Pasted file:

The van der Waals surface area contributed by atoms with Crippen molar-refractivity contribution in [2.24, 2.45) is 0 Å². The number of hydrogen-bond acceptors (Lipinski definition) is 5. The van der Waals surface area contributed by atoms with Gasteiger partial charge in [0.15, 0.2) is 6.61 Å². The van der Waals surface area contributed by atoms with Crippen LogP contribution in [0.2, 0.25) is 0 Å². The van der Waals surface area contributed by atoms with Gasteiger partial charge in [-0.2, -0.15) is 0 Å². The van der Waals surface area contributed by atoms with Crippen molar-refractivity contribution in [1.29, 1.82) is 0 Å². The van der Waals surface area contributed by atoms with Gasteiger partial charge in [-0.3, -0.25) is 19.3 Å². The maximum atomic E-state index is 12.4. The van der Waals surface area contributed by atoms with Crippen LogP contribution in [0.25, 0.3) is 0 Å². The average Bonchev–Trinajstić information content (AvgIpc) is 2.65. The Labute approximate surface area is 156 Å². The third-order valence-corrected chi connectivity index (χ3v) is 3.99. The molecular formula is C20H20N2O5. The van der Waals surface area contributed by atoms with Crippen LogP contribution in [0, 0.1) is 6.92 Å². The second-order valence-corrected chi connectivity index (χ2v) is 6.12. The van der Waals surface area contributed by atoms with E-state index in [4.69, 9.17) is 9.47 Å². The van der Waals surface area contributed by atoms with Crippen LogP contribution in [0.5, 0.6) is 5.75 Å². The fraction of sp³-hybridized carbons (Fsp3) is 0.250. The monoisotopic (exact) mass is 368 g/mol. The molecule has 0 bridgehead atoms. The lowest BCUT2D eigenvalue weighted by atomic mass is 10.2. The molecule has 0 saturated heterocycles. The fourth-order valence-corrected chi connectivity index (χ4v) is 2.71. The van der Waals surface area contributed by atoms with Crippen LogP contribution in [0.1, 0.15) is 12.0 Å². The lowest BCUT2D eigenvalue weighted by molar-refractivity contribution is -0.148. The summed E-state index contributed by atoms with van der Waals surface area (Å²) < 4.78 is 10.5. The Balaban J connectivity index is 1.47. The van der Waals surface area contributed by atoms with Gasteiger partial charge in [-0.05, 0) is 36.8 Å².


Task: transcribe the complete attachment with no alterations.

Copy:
The van der Waals surface area contributed by atoms with Crippen molar-refractivity contribution in [2.24, 2.45) is 0 Å². The number of hydrogen-bond acceptors (Lipinski definition) is 5. The van der Waals surface area contributed by atoms with Gasteiger partial charge in [0.15, 0.2) is 6.61 Å². The van der Waals surface area contributed by atoms with Crippen LogP contribution in [0.2, 0.25) is 0 Å². The van der Waals surface area contributed by atoms with Gasteiger partial charge in [-0.2, -0.15) is 0 Å². The van der Waals surface area contributed by atoms with Crippen molar-refractivity contribution in [1.29, 1.82) is 0 Å². The van der Waals surface area contributed by atoms with Gasteiger partial charge in [-0.3, -0.25) is 19.3 Å². The maximum atomic E-state index is 12.4. The van der Waals surface area contributed by atoms with Crippen LogP contribution in [0.25, 0.3) is 0 Å². The average Bonchev–Trinajstić information content (AvgIpc) is 2.65. The Labute approximate surface area is 156 Å². The third-order valence-corrected chi connectivity index (χ3v) is 3.99. The molecular formula is C20H20N2O5. The van der Waals surface area contributed by atoms with Crippen LogP contribution in [0, 0.1) is 6.92 Å². The second-order valence-corrected chi connectivity index (χ2v) is 6.12. The van der Waals surface area contributed by atoms with E-state index in [4.69, 9.17) is 9.47 Å². The van der Waals surface area contributed by atoms with Crippen LogP contribution in [0.5, 0.6) is 5.75 Å². The fraction of sp³-hybridized carbons (Fsp3) is 0.250. The monoisotopic (exact) mass is 368 g/mol. The molecule has 0 bridgehead atoms. The lowest BCUT2D eigenvalue weighted by atomic mass is 10.2. The molecule has 0 saturated heterocycles. The fourth-order valence-corrected chi connectivity index (χ4v) is 2.71. The van der Waals surface area contributed by atoms with Crippen LogP contribution in [0.1, 0.15) is 12.0 Å². The lowest BCUT2D eigenvalue weighted by molar-refractivity contribution is -0.148. The summed E-state index contributed by atoms with van der Waals surface area (Å²) < 4.78 is 10.5. The Balaban J connectivity index is 1.47. The van der Waals surface area contributed by atoms with Gasteiger partial charge in [-0.05, 0) is 36.8 Å².